This just in: Cam Newton is not in any danger of losing his starting job to 2019 third-round pick Will Grier.
Although most Panther fans know Newton is the team’s franchise quarterback, there has been a segment of people – mostly a loud minority on social media and sports talk radio – that believe Grier could become the new signal caller in Charlotte. The Panthers drafted Grier for a reason, but that reason isn’t to start next season – or so the team hopes.
Carolina decided to invest in a much better insurance policy after the Panthers’ backup quarterback position wasn’t in the best shape last season with undrafted free agent Kyle Allen starting Week 17 and veteran journeyman Taylor Heinicke Newton’s immediate backup.
After Newton was shut down because of a shoulder injury last year, the Panthers had to rely on backups Heinicke and Allen, whose two starts between them in Weeks 16 & 17 are the only starts of their career. The results were anything but stellar, even if the Panthers were impressed by what they saw from both QBs; keep in mind Heinicke and Allen are also coming off injuries themselves. Heinicke was placed on injured reserve after suffering an elbow injury in Week 16 and Allen left the Panthers’ season finale against the Saints with a shoulder injury.
Newton himself is coming off his second shoulder procedure in less than two years. In 2017, Newton underwent surgery on a partially torn rotator cuff in the same shoulder in March of 2017. While he is reportedly feeling better, Newton hasn’t thrown a pass on the field since the Panthers’ Week 15 loss to the Saints – Ron Rivera said last week he hadn’t seen Newton throw yet in offseason workouts.
So there’s still a level of uncertainty regarding Newton’s shoulder as it is too soon to know if he can regain his top form.
On Thursday night at the opening of his cigar bar/restaurant concept, Fellaship, Newton said he was not upset with the Panthers drafting Grier in the third round.
“A lot of people…would think that I feel intimidated,” Newton told reporters. “And that’s not the case here.”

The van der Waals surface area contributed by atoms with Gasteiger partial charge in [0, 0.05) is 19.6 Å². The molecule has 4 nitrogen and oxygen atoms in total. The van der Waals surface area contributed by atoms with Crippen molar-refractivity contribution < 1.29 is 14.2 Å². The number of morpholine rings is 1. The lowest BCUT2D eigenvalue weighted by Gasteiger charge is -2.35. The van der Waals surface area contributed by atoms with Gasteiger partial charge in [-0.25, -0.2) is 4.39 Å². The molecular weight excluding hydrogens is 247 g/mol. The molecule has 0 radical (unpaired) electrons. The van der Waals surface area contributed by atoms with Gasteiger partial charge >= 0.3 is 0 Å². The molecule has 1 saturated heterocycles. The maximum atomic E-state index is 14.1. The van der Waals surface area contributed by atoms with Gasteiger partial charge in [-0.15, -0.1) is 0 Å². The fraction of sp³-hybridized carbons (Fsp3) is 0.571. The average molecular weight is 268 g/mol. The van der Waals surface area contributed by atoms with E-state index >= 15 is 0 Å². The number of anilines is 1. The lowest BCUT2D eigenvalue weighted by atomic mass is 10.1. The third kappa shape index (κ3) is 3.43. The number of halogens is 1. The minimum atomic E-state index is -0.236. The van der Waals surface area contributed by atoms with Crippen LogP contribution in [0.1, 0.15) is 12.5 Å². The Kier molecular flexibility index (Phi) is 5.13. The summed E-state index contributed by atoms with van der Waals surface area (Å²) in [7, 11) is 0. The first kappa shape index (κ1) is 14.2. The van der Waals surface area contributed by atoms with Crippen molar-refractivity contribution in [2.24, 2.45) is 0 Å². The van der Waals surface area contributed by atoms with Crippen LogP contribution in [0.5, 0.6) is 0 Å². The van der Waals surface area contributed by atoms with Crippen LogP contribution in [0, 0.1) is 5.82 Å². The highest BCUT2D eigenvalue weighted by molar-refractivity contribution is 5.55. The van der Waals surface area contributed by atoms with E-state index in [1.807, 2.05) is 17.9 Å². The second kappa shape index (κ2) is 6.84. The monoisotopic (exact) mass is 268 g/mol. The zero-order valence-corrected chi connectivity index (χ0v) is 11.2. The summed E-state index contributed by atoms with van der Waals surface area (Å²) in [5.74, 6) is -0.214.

“I reached out to Will, and I actually saw him play in high school (at Davidson Day) with him being in Charlotte – and I’m just excited. It’s my job to put myself and my team in the best situation, and get everybody ready…I want to make sure that I’m [the] best teammate and my best self for everyone.”
— Josh Sims (@JoshFox46) May 3, 2019
Carolina could do a lot worse than having Grier as their backup quarterback in case Newton isn’t ready or suffers an injury. In 2018 for the West Virginia Mountaineers, Grier passed for 3,864 yards and 37 touchdowns against eight interceptions. The year before that, all Grier did was throw for 3,490 yards, 34 touchdowns, and 12 interceptions – the Panthers reportedly had Grier as their third-ranked quarterback in last week’s draft.
It doesn’t hurt that Grier grew up outside of Charlotte in Davidson, N.C. as the Parade All-American Player of the Year and a former Mr. Football USA; he was actually watching the draft nearby in the area when the team selected him last week.
Grier does come with his flaws like every other prospect that entered the NFL Draft, especially those selected in the third round. His average arm and questionable awareness is part of the reason Grier was available at pick #100 of the draft. But if the Panthers can develop him, Grier could turn out to become solid pick and someone’s quarterback of the future, either here in Carolina or elsewhere.
There were some eyebrows raised when Grier was chosen in the third round as the Panthers had more pressing needs. However, quarterback is the most important position in sports, and the Panthers needed to solidify their backup role just in case Newton isn’t ready for training camp, the preseason or beyond.
Newton will be 30 on May 11 and he has just two more years left on his contract, so Grier provides insurance if there’s an injury that occurs or if the shoulder continues to give Newton trouble. Even if Grier doesn’t start for Newton, they could develop him and eventually flip him for a draft pick or a player who could help the team down the line – much like the Patriots did with both Jacoby Brissett and Jimmy Garoppolo.
That’s why it makes a lot of sense.